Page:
This week I fell in love with Hamlet (by William Shakespeare in the Seagull Reader). In fact, I was late getting my blog up because I was unsure what portion I wanted to discuss. I feel as if a week is only enough to scratch the surface of the play.
Our book’s prequel to Hamlet discusses the debate over whether Hamlet is mad, or if he is truly acting so. He tells Haratio not to think him insane as the others soon will, because he is going to put on an act saying:
Here as before, never, so help you mercy,
How strange or odd some’er I bear myself
(As I perchance hereafter shall think meet
To put an antic disposition on). (page 8)
Though his behavior may seem genuine madness by the end of the play, I still believe it to be an act. The cleverness of Hamlets plans, and his ability to foresee the King’s and divert them accordingly, does not see like the actions of a mad man. The things he says when he is alone, although they seem tormented, are not twisted. I instead think that he finds himself in an obsessive compulsive state over avenging his father’s death. He himself says that:
Yea, from the table of my memory
I’ll wipe away all trivial fond records,
All saws of books, all forms, all pressures past
That youth and observation copied there,
And thy commandment all alone shall live
Within the book and volume of my brain. (page 80)
Here he vows that nothing else will occupy his mind but this arduous quest his father’s ghost has sent him on. Calling his memories “trivial fond records” as though compared to this new reality his past worries seem foolish. One of the things about Hamlets personality I admired the most was his obvious intelligence, and his almost psychic like abilities to predict the actions of others. His plan to act crazy in and of itself is brilliant because insanity provides him with a sort of pardon against his offenses. Even when he commits the murder of Polonius he is simply to be sent England (though the King has other plans for him there) where another person would certainly face death for such an offense. He seems to predict he will need such protection in his plans for revenge; not only that, but acting insane helps minimize how much of a threat he looks to his uncle.
What is certain, however, is that Hamlet is a tormented depressed soul. All except for Horatio seem to be against him at times, and the world itself losing its luster. While speaking to Rosencrantz he says that “this majestical roof fretted with golden fire, why it appeareth nothing to me but a foul and pestilent congregation of vapors” (page 98). This is one of the many times the play portrays Hamlet’s constant pondering over life and death; much like in his famous “to be or not to be” line. There is an underlying theme throughout the story with his apparent frustration over death and the afterlife. When he speaks about how the fear of what is to happen after life “makes cowards of us all,” I get the feeling like he is frustrated with himself for not killing the King more swiftly.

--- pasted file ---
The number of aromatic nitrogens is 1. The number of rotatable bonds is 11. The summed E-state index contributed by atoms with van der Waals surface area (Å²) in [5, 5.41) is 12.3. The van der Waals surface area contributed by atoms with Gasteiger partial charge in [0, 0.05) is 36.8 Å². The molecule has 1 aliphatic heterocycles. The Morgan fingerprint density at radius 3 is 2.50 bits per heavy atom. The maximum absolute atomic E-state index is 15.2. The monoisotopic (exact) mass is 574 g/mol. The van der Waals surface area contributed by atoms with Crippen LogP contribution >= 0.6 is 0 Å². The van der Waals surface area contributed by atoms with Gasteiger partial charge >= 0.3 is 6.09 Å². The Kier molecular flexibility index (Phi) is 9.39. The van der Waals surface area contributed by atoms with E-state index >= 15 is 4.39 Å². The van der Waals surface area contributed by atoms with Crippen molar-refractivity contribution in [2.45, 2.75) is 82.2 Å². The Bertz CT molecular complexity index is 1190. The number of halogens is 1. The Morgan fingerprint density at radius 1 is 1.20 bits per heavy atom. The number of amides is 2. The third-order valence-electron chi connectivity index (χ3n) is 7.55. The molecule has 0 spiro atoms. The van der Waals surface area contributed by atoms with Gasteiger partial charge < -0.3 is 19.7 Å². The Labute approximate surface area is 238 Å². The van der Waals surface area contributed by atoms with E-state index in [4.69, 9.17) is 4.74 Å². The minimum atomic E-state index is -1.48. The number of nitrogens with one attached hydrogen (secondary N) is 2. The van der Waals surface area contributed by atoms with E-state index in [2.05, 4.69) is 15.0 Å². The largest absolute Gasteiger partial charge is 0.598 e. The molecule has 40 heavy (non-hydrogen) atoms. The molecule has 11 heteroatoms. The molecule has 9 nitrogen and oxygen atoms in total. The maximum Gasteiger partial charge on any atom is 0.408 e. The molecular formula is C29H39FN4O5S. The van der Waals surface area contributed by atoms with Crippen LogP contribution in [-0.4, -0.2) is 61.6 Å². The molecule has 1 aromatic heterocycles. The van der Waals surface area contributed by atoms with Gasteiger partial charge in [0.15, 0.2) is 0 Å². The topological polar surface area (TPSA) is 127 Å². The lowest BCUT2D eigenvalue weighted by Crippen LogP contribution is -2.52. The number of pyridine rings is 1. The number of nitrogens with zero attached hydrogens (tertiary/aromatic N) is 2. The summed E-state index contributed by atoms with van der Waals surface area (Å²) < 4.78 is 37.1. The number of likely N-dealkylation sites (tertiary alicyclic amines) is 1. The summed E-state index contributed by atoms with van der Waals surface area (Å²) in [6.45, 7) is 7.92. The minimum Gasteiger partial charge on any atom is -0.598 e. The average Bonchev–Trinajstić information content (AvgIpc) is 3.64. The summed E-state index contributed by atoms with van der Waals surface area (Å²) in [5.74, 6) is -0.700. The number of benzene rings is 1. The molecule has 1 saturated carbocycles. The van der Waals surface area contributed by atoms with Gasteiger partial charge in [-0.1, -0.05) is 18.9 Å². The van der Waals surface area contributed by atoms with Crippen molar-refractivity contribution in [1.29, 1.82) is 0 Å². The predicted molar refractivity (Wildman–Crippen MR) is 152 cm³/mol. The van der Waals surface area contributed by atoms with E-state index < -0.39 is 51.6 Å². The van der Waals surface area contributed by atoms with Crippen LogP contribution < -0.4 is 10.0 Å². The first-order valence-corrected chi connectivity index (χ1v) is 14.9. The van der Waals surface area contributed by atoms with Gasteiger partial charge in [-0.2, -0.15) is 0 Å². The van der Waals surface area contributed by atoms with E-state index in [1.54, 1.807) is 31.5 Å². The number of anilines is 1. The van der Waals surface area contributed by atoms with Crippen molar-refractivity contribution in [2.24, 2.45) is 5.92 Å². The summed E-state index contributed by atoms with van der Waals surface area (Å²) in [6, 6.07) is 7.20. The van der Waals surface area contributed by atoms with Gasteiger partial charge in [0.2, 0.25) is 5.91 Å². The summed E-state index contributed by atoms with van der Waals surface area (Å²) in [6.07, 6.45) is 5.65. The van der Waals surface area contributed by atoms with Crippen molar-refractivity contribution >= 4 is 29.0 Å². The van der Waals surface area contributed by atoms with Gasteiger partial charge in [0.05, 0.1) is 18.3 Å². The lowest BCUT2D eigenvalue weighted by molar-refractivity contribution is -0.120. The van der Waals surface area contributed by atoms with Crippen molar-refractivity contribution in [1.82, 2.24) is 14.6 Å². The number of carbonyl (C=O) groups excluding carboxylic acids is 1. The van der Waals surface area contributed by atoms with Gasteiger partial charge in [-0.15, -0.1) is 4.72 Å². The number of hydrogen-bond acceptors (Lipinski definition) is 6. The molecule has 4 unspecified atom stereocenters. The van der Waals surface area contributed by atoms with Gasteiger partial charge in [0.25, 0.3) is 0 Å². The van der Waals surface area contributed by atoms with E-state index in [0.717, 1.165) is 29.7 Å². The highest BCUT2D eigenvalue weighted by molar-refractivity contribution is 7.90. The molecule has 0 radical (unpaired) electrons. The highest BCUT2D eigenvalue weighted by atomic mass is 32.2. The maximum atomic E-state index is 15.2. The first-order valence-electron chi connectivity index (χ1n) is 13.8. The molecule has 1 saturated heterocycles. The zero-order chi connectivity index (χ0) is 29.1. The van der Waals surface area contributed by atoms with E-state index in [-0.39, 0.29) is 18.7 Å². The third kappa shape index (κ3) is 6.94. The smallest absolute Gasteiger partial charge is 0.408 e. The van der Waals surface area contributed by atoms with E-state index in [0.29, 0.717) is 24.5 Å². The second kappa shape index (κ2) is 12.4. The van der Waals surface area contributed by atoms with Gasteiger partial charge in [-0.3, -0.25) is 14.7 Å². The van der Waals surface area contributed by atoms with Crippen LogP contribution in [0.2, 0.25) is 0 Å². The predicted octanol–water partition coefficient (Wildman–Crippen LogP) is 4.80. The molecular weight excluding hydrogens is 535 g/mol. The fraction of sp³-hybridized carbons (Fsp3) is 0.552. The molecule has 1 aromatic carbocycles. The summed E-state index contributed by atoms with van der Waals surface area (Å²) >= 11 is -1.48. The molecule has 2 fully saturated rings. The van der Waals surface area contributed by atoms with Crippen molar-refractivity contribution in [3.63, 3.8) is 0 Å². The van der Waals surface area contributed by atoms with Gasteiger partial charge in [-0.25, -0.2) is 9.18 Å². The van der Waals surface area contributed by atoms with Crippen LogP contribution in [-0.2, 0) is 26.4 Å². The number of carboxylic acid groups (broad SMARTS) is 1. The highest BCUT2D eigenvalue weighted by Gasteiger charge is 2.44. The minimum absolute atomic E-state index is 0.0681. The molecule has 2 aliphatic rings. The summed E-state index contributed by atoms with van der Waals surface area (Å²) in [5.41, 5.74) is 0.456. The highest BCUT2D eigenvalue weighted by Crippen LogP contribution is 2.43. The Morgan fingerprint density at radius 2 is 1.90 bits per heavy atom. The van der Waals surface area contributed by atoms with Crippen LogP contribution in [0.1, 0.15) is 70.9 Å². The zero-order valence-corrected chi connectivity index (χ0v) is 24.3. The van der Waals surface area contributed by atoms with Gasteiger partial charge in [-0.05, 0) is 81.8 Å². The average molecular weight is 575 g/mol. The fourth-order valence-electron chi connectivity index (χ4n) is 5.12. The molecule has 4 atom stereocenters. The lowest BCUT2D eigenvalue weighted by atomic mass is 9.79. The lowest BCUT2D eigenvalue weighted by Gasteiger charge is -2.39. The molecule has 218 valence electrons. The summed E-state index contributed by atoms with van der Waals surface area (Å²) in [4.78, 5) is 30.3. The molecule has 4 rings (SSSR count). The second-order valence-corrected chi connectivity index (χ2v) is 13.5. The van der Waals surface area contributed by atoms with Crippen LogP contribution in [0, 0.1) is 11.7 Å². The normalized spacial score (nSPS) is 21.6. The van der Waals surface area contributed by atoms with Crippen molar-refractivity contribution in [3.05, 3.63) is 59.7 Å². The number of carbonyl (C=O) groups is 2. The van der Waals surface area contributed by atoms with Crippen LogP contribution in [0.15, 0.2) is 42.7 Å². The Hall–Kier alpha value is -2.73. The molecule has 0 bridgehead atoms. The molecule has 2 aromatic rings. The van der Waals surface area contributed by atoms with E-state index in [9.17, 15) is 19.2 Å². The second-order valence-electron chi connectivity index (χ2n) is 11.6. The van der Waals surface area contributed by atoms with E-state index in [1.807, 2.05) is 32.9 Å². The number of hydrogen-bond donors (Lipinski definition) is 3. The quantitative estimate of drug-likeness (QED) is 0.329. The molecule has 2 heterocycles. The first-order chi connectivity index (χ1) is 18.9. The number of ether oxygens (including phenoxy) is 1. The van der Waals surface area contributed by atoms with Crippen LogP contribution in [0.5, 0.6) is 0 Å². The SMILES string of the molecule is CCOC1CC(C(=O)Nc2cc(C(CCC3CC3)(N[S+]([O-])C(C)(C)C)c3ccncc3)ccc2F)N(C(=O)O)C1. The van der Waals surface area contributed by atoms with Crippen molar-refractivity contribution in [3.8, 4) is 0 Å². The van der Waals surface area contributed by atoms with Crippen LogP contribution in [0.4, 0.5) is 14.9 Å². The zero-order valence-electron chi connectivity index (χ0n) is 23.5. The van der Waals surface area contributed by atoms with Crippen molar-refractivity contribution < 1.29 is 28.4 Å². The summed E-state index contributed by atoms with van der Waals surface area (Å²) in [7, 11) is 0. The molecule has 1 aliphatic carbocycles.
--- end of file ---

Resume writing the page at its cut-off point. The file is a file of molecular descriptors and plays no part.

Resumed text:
Our text discusses such a question in the excerpt before the play as to why Hamlet takes so long to avenge his father, and I think such fear is a lot of the reason. He has many things to consider when it comes to assassinating the King, including ensuring his dissention to Hell. If he was to kill him when he first considers it, while the King is repenting then he fears he would be sending “a villain to heaven” (page 129). He must catch him in sin before he kills him in order to ensure he is placed where he belongs. He also wants to be sure that the ghost he has seen is not “a devil which has power to assume a pleasing shape” to damn him (page 107). It gives me the impression that Hamlet is in fear of murdering him. He is fearful whether he is truly guilty, and what his own consequences may be for the act. In the end it is only the death of his mother that gives him the courage (and most likely blind rage) to complete the quest he has become infatuated with.
The depth of Shakespeare’s characters is truly astonishing and at many points of this play I found myself thinking “how did he come up with this?” What really makes me love Hamlet is that you can never grow tired of it because it is so complex you discover new layers with every read.